Examination of Witnesses (Questions 162-179)|
MONDAY 19 MAY 2003
162. Good afternoon. Thank you for coming to
give evidence this afternoon. We are very grateful, through you,
to the Minister for the written evidence we have received. We
have read it all carefully and with interest. You kindly sent
in your written evidence very early and you can take it as read,
rather than repeating points. Is there anything you would like
to say at all by way of brief introduction? Otherwise, we will
go straight into questions.
(Mr Rees) We are specialists in the Department of
Trade and Industry. We are economists dealing with evaluation
issues. That is the area we were told you wished to cover and
we have come along on that basis.
Chairman: I cannot promise that other issues
will not arise but if they do and you feel they are better answered
by a separate note we are perfectly happy with that.
Lord Howie of Troon
163. Over the last ten years, there have been
a number of initiatives, schemes, programmes and things of that
sort emanating from your department. Can you tell me how many
of these, if any, have been modified or have even closed down
during that period?
(Mr Rees) I cover the evaluation evidence in the Department
and I see the conclusions that come out of the evaluations and
the follow up. Most of the evaluations lead to some modifications
in the Department schemes and generally the evaluations have acted
to bring about changes in cost effectiveness of individual programmes.
The most recent example would be the supply chain initiative that
the department operates. There was quite a penetrating analysis
from an academic at Reading University a few months ago and that
is leading to some changes in the scheme. When we talk about evaluation,
we are talking about a body of evidence that has built up over
time, the evidence base of the department, the appraisal system
and the way that operates. Often, that can deter particularly
effective schemes from coming through as well as having an ex
post effect. Evaluation is not rocket science. Where you can
think of schemes that we have modified or in some cases where
there have been less frequent closures, usually evaluation is
not the only thing that is tied into that. There is usually a
new strategy for that Department, where that should go, what other
issues come into play. Over time, there have been quite a few
modifications and improvements to schemes that have taken place
because of evaluation.
164. Have you what you might call a hit rate
(Mr Rees) On the success side, it is very much on
the individual basis but one example would be the Teaching Company
Scheme which has been operational since the mid-1970s. There was
a very positive evaluation of that in the mid-1990s and that contributed
to a doubling of spend on that programme. More recently, there
was quite a thorough evaluation done of the Smart programme which
was a grant to promote innovation in small companies. That has
led the Secretary of State to announce that that is one of the
most effective schemes and we are looking at ways in which that
can be expanded. Take up and penetration could be improved.
165. When you were talking about the Teaching
Company Scheme, did you say there was an increase in the spend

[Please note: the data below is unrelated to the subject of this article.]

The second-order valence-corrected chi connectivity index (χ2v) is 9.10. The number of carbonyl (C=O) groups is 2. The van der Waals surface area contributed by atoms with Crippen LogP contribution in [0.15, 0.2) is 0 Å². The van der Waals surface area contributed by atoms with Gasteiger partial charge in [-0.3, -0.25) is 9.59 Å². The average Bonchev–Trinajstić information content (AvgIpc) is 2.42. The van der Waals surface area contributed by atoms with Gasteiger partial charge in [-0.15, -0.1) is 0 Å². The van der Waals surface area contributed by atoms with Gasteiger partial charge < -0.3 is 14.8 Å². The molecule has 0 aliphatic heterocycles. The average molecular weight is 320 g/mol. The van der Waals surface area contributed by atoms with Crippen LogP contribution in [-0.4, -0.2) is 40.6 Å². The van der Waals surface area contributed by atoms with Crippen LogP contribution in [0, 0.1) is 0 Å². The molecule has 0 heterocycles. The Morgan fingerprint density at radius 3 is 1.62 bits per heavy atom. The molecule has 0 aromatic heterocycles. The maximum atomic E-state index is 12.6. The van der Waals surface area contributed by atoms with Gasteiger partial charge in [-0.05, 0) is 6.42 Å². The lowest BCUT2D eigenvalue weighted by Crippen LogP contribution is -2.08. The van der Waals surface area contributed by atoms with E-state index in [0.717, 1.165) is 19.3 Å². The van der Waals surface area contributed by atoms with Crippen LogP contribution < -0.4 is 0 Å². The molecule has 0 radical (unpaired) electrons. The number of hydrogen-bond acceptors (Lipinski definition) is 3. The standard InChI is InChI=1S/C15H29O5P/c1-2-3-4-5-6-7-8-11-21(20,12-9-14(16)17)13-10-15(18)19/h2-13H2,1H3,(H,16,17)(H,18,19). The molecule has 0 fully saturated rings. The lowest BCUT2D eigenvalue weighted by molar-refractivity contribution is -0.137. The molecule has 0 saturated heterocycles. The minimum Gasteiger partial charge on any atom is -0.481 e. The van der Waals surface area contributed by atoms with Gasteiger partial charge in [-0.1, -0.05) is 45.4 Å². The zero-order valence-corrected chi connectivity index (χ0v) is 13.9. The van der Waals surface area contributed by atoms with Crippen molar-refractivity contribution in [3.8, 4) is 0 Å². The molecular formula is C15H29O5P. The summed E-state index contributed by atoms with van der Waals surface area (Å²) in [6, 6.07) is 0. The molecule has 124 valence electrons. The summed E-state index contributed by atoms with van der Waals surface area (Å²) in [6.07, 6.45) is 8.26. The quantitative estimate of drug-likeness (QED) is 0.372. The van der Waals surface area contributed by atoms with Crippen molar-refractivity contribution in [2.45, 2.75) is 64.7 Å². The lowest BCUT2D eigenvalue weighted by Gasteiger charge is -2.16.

after the evaluation?
(Mr Rees) There was an evaluation in the mid-1990s
and a review of the programme that took into account the evaluation.
As a result of that, there was then an expansion in the spend
on the programme, so quite a big increase.
166. You are quite sure that you have value
for money, are you?
(Mr Rees) On TCS, it is one of those schemes that
has a very long history at the DTI. It dates back to the mid-1970s.
Over time, the effectiveness of the scheme has been worked on
and I think there have been several evaluations of that scheme.
It would be one of those areas where the Department would think
it was giving value for money.
167. Sometimes people think that if they throw
more money into a scheme it is therefore improved. Do you think
the increase has led to an improvement?
(Mr Rees) There are always issues about diminishing
168. Putting money into a black hole?
(Mr Rees) We need to watch that area. Some schemes
may have reached their maximum penetration and adding more money
will not improve cost effectiveness but with TCS the thought was
that there was scope to expand that. There are constraints with,
for example, the numbers of academics who can supervise the TCS
associates. There are constraints on the degree to which you can
expand the programme.
(Mr Lambert) It might be worth adding that on things
like TCS, where there is a full, quinquennial process, it is supervised
by an independent steering body rather than being done by my Department.
It is a programme that draws funding from across Whitehall and
from most of the research councils. It is managed through the
DTI. It is not wholly a DTI scheme. It is not a DTI official's
judgment that is reached on that particular programme; it is independently
arrived at and the committee that reviewed it in the mid to late
1990s were definitely convinced that the barriers to growth of
the scheme had not been reached and it was possible to expand
it while maintaining the quality, for example, by trying to draw
other sorts of funding bodies and institutions into what is known
as the knowledge transfer partner. The independent research organisations
were invited to participate, providing the expertise.
169. I do not know if you were present when
Mr van der Horst was talking about the EU situation but he was
quoting an example in his written evidence of the work which David